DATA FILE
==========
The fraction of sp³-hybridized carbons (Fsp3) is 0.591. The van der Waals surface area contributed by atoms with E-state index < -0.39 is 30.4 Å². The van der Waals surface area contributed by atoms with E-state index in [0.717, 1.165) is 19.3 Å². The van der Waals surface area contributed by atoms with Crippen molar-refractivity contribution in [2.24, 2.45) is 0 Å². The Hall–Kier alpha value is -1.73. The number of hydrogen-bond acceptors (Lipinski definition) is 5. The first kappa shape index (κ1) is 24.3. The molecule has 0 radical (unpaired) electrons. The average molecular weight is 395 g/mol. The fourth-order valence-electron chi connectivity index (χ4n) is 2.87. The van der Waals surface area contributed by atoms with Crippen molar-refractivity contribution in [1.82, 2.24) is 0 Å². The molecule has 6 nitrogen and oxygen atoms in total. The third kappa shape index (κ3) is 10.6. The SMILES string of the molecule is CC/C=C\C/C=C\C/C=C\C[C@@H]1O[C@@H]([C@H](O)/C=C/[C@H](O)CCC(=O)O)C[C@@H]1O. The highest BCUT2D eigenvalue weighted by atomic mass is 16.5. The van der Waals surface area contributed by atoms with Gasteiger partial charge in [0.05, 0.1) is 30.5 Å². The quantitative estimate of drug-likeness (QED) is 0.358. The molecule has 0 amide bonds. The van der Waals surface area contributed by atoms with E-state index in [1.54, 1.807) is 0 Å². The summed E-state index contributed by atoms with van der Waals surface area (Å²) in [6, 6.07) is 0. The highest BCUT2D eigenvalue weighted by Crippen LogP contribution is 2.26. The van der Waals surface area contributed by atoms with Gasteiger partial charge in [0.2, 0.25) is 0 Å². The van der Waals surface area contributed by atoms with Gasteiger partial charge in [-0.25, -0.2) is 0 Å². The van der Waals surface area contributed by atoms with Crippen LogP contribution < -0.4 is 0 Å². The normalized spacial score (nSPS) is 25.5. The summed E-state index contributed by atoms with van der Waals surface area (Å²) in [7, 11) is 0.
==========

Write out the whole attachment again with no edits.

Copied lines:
The fraction of sp³-hybridized carbons (Fsp3) is 0.591. The van der Waals surface area contributed by atoms with E-state index < -0.39 is 30.4 Å². The van der Waals surface area contributed by atoms with E-state index in [0.717, 1.165) is 19.3 Å². The van der Waals surface area contributed by atoms with Crippen molar-refractivity contribution in [2.24, 2.45) is 0 Å². The Hall–Kier alpha value is -1.73. The number of hydrogen-bond acceptors (Lipinski definition) is 5. The first kappa shape index (κ1) is 24.3. The molecule has 0 radical (unpaired) electrons. The average molecular weight is 395 g/mol. The fourth-order valence-electron chi connectivity index (χ4n) is 2.87. The van der Waals surface area contributed by atoms with Crippen molar-refractivity contribution in [1.82, 2.24) is 0 Å². The molecule has 6 nitrogen and oxygen atoms in total. The third kappa shape index (κ3) is 10.6. The SMILES string of the molecule is CC/C=C\C/C=C\C/C=C\C[C@@H]1O[C@@H]([C@H](O)/C=C/[C@H](O)CCC(=O)O)C[C@@H]1O. The highest BCUT2D eigenvalue weighted by atomic mass is 16.5. The van der Waals surface area contributed by atoms with Gasteiger partial charge in [0.05, 0.1) is 30.5 Å². The quantitative estimate of drug-likeness (QED) is 0.358. The molecule has 0 amide bonds. The van der Waals surface area contributed by atoms with E-state index in [1.54, 1.807) is 0 Å². The summed E-state index contributed by atoms with van der Waals surface area (Å²) in [6, 6.07) is 0. The highest BCUT2D eigenvalue weighted by Crippen LogP contribution is 2.26. The van der Waals surface area contributed by atoms with Gasteiger partial charge in [0.2, 0.25) is 0 Å². The van der Waals surface area contributed by atoms with Gasteiger partial charge in [-0.25, -0.2) is 0 Å². The van der Waals surface area contributed by atoms with Crippen LogP contribution < -0.4 is 0 Å². The normalized spacial score (nSPS) is 25.5. The summed E-state index contributed by atoms with van der Waals surface area (Å²) in [7, 11) is 0.